1 THF 0
2 Toluene 0
3 DMF 0
4 CH3CN 0
5 CF3CH2OH 15 1[thin space (1/6-em)]:[thin space (1/6-em)]1
6 CH3NO2 78 1[thin space (1/6-em)]:[thin space (1/6-em)]1
7 CH2Cl2 98 1.4[thin space (1/6-em)]:[thin space (1/6-em)]1
8c CH2Cl2 0
9d CH2Cl2 0
10e CH2Cl2 6 1.4[thin space (1/6-em)]:[thin space (1/6-em)]1


With the optimized conditions in hand, the scope of pentafulvenes was examined (Table 2). When diarylfulvenes bearing halogen functionalities such as chloro, bromo and fluoro groups were used as a dienophile, excellent yields of the desired products were obtained (3a–3c). 6,6-Diphenyl fulvene was well tolerated in the reaction (3d). Diarylfulvene bearing electron donating groups furnished the corresponding products in moderate to good yields (3e–3g). Next, we investigated fulvenes bearing aliphatic groups. When 6,6-dipropylfulvene was used, the reaction smoothly proceeded under the same reaction conditions leading to the formation of the desired cycloadduct in good yield (3h). Pentafulvenes bearing cyclopentyl, cyclohexyl and cycloheptyl groups were also good substrates for the formation of the desired cycloadducts (3i–3k). In addition, the stereoselectivity of the product was effectively improved when 5-cyclopentylidenecyclopenta-1,3-diene was used as a substrate. ortho-Quinone methide bearing dimethoxy groups furnished the desired product in high yield (3l). When the reaction was carried out with ortho-quinone methide bearing the p-tolyl group instead of PMP, the corresponding cycloadduct was also obtained in good yields (3m–3o). Finally, monosubstituted fulvene at the C-6 position was examined. When the photocycloaddition reaction of 6-phenylfulvene was carried out in EtOAc at rt for 24 h in the presence of TXT (5.0 mol%), the corresponding cycloadduct 3p was obtained in 44% yield. Unfortunately, cistrans isomers were also produced as a non-separable mixture along with low diastereoselectivity, giving a complex mixture of isomers that were hard to accurately analyze the structure and selectivity of them. These results indicate that the reaction can be applied to various 6,6-disubstituted pentafulvenes bearing both aromatic and aliphatic groups.

Table 2 [4 + 2] Cycloaddition reaction of ortho-quinone methides with pentafulvenes
a 8 h. b TXT (5.0 mol%) was used. c Reaction conditions: TXT (5.0 mol%), EtOAc, rt, 24 h.
image file: d0ob01151g-u2.tif


A plausible reaction mechanism for the reaction of pentafulvene with ortho-quinone methide is presented in Scheme 2. The photoredox catalyst (PC+*; E1/2 (C*/C) = + 1.76 V vs. SCE)11 which can be activated by irradiation with green light enables the oxidation of ortho-quinone methide 1a (Ep/2 = +1.19 V vs. SCE). Based on the Stern–Volmer experiments (Fig. 1), the single electron transfer from ortho-quinone methide 1a to the photoredox catalyst should occur. Since the reaction seems to require oxygen to promote the catalytic cycle (Table 1, entry 10), the reduced photocatalyst (PC˙) would be regenerated into the photoredox catalyst (PC+) via single-electron transfer to O2. To support the generation of O2˙, a control experiment in the presence of benzoquinone, which is known as a trap agent of O2˙, was carried out under the same reaction conditions (see the ESI, page S5). As expected, no reaction occurred, suggesting the important role of O2˙ in the catalytic cycle. Pentafulvene 2a could undergo an [4 + 2] cycloaddition with the resulting radical cation A providing radical cation B.14 To confirm the radical chain processes in the catalysis, we determined the quantum yield of the reaction (Φ = 0.15),15 which suggests that the reaction mainly proceeds via photocatalytic pathways. Thus, single electron transfer from the superoxide radical (O2˙) to radical cation intermediate B would occur to afford the cycloadduct 3a.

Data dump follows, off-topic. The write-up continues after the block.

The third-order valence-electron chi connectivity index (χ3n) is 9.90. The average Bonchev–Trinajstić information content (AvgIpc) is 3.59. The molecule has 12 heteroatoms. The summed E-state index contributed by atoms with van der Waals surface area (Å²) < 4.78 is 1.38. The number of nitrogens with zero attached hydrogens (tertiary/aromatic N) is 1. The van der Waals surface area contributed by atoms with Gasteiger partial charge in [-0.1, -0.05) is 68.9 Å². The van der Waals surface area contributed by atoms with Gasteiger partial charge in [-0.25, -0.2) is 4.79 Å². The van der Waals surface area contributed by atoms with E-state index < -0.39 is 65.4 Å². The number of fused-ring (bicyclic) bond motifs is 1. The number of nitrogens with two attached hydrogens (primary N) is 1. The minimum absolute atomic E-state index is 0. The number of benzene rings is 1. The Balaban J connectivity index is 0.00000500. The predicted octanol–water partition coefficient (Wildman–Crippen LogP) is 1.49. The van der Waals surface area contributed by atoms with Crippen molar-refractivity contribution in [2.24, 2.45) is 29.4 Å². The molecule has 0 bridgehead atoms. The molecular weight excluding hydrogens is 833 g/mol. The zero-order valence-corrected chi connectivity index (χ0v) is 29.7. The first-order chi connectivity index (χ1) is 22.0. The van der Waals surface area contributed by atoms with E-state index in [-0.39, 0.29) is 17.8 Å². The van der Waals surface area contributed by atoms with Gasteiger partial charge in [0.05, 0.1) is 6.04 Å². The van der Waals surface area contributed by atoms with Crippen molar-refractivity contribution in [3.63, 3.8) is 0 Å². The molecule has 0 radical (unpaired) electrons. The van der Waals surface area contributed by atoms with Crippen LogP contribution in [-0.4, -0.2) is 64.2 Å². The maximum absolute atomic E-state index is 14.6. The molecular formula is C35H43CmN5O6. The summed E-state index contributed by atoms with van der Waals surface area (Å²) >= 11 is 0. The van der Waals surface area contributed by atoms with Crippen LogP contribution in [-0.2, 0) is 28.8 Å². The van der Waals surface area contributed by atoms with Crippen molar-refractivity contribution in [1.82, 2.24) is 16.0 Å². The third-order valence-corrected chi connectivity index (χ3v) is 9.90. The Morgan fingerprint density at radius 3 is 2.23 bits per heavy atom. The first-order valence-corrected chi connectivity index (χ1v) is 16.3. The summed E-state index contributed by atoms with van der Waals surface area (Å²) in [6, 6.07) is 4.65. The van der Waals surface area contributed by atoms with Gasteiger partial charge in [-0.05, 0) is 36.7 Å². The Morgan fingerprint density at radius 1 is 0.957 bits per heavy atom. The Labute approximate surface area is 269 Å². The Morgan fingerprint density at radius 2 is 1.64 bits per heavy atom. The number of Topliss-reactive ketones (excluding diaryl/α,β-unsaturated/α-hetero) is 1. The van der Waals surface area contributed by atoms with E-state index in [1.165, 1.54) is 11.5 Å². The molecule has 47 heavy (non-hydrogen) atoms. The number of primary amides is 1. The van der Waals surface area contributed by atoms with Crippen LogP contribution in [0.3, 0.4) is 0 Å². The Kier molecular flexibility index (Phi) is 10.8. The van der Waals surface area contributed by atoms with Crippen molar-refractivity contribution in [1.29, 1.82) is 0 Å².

image file: d0ob01151g-s2.tif
Scheme 2 Proposed reaction mechanism. PMP: p-methoxyphenyl.

image file: d0ob01151g-f1.tif
Fig. 1 Stern–Volmer plots for ortho-quinone methide 1a (red line) and pentafulvene 2a (blue line).

In conclusion, we have developed organic photoredox catalyzed [4 + 2] cycloaddition of pentafulvenes under visible light irradiation. The various pentafulvenes reacted with ortho-quinone methides in the presence of thioxanthylium organic photoredox catalyst (TXT) under green light irradiation to furnish the corresponding [4 + 2] cycloadducts in good yields. Pentafulvenes bearing aromatic and aliphatic groups could be successfully applied to the reaction. Based on the quantum yield of the reaction (Φ = 0.15), the reaction mainly proceeds via photocatalytic pathways. We hope that the reaction system provides an efficient and sustainable method for the cycloaddition reaction of fulvenes.

Conflicts of interest

There are no conflicts to declare.

Acknowledgements

We thank Prof. Mahito Atobe of Yokohama National University for cyclic voltammetry measurements. Funding for this research was provided by Yokohama National University (kyodo kenkyu suishin program B) and Nakatsuji Foresight Foundation (Nakatsuji Foresight Foundation Research Grant).

Notes and references

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Footnote

Electronic supplementary information (ESI) available: Experimental details and supporting characterization. CCDC 1978128 and 1978129. For ESI and crystallographic data in CIF or other electronic format see DOI: 10.1039/d0ob01151g